Sedimentation in the Conway Trough, a deep near-shore marine basin at the junction of the Alpine transform and Hikurangi subduction plate boundary, New Zealand



The Conway Trough is a 40 km × 10 km, 1000 m deep, rectangular, tectonically controlled sedimentary basin situated on an active plate boundary. The basin lies at the junction of the Alpine transform and Hikurangi subduction sectors of the Indo-Australian/Pacific plate boundary. It is incised into Cainozoic sedimentary rocks and contains a thick fill of late Neogene sediment.

Study of the continental shelf near the Conway Trough indicates: (1) that transport mechanisms operate in a net north-easterly direction, and (2) that the neritic sediment drift system is confined to within a few kilometres of the shoreface, with the result that (3) large areas of the shelf south of the trough comprise bare bedrock, or relict late Pleistocene sediment. Despite reaching to within 3 km of shore, the Conway Trough receives little modern bedload sediment, as indicated by a paucity of sand fill. However, the trough has intercepted some Holocene bedload, since the main channel contains redeposited graded gravel and sand with a C-14 age of 4670 yr. Satellite imagery and piston cores reveal that abundant mud is provided to the trough, much of it from river sources up to 200 km to the south. Some of this sediment is inferred to move by turbid layer transport through Conway Trough and out via Kaikoura Canyon into nearby Hikurangi Trough. Nonetheless, sedimentation rates in the Conway Trough may be as high as 1-7 m (1000 yr) 1.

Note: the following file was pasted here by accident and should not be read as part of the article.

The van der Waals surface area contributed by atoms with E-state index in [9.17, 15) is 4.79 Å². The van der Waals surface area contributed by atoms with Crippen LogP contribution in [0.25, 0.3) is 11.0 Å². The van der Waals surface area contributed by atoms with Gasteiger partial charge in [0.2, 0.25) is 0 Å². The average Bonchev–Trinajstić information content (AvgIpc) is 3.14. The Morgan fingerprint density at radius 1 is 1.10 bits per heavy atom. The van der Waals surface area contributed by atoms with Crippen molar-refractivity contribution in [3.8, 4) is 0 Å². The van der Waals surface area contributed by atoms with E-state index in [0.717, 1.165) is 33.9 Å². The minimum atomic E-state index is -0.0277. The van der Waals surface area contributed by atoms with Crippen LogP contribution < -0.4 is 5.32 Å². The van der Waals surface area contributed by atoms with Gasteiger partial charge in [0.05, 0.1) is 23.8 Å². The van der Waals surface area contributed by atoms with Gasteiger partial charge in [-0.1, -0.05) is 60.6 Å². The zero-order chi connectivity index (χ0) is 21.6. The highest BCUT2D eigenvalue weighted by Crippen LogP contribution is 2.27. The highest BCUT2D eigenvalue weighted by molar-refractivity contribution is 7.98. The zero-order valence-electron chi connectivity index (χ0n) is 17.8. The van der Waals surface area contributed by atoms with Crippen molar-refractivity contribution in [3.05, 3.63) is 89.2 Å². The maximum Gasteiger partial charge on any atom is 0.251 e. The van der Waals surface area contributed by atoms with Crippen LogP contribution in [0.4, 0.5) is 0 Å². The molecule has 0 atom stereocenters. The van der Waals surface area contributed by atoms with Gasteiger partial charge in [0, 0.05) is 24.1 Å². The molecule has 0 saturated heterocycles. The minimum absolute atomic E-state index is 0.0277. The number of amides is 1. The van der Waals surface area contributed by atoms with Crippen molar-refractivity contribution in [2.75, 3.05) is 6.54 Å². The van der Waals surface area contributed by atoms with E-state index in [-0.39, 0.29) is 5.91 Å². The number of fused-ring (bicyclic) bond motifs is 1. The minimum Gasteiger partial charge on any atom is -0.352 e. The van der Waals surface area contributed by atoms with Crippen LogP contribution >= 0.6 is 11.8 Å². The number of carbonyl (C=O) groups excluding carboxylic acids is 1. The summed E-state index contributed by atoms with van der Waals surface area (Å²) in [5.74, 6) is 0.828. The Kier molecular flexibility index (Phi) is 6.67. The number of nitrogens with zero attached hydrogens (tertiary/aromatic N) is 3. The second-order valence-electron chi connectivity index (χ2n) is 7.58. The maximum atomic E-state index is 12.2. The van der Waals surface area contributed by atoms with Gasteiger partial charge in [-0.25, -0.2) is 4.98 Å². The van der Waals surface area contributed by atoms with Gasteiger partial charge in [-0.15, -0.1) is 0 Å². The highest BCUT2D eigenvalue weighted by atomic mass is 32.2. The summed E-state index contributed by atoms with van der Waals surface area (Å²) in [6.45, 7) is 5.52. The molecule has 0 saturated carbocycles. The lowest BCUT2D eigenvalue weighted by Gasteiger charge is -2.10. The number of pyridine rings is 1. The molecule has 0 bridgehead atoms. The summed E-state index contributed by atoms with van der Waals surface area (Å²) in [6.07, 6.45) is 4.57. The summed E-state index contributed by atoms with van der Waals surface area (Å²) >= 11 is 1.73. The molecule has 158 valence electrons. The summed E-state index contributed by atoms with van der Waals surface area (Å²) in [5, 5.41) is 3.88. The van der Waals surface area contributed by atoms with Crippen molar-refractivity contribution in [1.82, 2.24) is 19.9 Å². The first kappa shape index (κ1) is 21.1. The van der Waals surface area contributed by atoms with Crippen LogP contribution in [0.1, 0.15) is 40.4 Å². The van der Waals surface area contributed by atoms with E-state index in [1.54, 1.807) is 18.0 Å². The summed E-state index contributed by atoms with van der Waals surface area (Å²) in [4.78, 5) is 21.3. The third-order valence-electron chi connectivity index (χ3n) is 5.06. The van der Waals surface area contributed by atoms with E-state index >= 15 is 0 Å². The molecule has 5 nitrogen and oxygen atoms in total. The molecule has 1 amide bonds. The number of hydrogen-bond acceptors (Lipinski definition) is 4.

The Conway Trough forms a modern example of a transform basin, varying Neogene examples of which are found widely in north-eastern South Island. Sedimentation models are constructed to compare transform and transduction basins, particularly with respect to the effects of Pleistocene sea-level changes.